People WON’T obey lockdown again: SAGE files reveal scientists warned UK Government to prepare for ‘visible resistance’ to future rule changes and show a THIRD of the public still don’t know the symptoms of Covid-19
- Behavioural experts warn of ‘various responses’ to future lockdown measures
- People no longer fear the coronavirus as much and disagree with Government
- Young people are sick of social distancing and are beginning to stop doing it
- Other papers showed public toilets are considered a particular transmission risk
- The virus may spread from person-to-person over 10 metres, but it is unlikely
The Government has been warned to prepare for ‘visible resistance’ if it ever tries to introduce another lockdown to fight coronavirus in the future, official advice papers revealed today.
Newly-released files from Number 10’s Scientific Advisory Group for Emergencies (SAGE) show that top behavioural scientists fear people won’t follow the draconian rules for a second time.
They warned young people are tiring of social distancing and abandoning the rules, while disagreements about the UK’s approach to Covid-19 mean the public will be less likely to follow advice in future.
Public faith in the Government – which has faced a barrage of criticism for having Europe’s worst death toll – has dropped since the start of the pandemic and people no longer have the same fear of the virus, the papers cautioned.
The same document revealed that a staggering 35 per cent of people – more than a third – still don’t know that coughing and a fever are the two tell-tale symptoms of Covid-19.
Another paper revealed scientists consider public toilets to be one of the highest risk areas for catching the coronavirus. They say using them is riskier than touching door handles in public or using cash machines.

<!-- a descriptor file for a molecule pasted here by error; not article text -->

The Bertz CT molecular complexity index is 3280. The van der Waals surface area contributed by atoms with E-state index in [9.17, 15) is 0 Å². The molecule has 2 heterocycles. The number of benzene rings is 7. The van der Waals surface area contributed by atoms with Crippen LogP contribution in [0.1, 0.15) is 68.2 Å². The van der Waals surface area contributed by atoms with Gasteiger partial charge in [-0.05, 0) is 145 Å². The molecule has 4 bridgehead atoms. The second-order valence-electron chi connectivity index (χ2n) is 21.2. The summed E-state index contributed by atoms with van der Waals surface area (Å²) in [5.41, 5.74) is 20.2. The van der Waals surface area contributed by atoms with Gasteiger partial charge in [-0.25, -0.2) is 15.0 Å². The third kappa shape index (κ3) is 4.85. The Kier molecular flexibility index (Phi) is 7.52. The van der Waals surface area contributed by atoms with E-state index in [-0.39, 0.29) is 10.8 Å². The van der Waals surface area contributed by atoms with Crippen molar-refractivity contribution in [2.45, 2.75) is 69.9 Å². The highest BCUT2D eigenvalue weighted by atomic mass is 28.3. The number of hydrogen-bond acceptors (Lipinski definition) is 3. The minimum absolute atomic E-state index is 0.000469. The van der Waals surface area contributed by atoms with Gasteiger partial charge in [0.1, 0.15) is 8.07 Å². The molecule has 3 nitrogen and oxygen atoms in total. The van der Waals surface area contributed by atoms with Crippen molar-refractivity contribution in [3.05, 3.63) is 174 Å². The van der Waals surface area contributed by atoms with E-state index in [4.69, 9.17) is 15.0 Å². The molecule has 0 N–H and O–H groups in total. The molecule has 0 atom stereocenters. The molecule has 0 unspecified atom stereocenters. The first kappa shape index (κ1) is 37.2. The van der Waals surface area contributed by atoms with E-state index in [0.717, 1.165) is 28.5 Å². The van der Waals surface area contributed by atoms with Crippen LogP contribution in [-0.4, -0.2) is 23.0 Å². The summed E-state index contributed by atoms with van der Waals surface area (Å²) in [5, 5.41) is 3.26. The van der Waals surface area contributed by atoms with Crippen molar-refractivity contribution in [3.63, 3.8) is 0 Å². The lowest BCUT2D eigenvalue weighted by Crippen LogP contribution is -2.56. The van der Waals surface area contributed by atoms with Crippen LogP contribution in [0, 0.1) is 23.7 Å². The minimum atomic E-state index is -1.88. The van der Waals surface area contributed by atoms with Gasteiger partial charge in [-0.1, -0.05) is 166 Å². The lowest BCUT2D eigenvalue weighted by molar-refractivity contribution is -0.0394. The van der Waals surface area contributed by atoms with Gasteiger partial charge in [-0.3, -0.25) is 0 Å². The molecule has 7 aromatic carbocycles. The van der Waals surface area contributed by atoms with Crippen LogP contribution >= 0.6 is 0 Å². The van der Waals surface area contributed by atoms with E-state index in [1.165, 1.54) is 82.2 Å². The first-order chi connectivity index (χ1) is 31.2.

And while being within two metres (6’7″) of someone presents the biggest risk of catching the virus, there is still a risk of it transmitting if someone is 10m (32′) away, one report said.
And a third advice paper said measuring the reproduction rate of the virus – the R – will not be useful now that the outbreak has shrunk, and definitely not on a regional level.
The findings in SAGE papers published today include:
- Behavioural scientists warned trying to reintroduce lockdown rules after lifting them ‘might evoke various responses’ because people disagree over whether they’re necessary;
- Many people ‘lack a basic understanding of Covid-19’ and only 65 per cent can identify the main symptoms, researchers said. They added that people are ‘confused by rapidly changing government guidance and do not fully understand the rationale for it’;
- The coronavirus may be able to spread between people who are 10 metres (32 feet) apart, but the highest risk is when people are within 2m (6’7″) of others;
- A huge study of 64,066 Covid-19 hospital patients in the UK found that 28 per cent of them died. Patients spent nine days in hospital, on average, and 16 per cent needed high-flow oxygen treatment;
- Regional R rate comparisons are not an accurate way of measuring where hotspots are, and the national rate is only vague once case numbers have dropped.
The Government has been warned that they could face ‘visible resistance’ to further lockdown measures and that people aren’t as afraid of Covid-19 as they were in March (Pictured, Prime Minister Boris Johnson at the Downing Street press briefing on July 3)
Officials may struggle to reimpose lockdown measures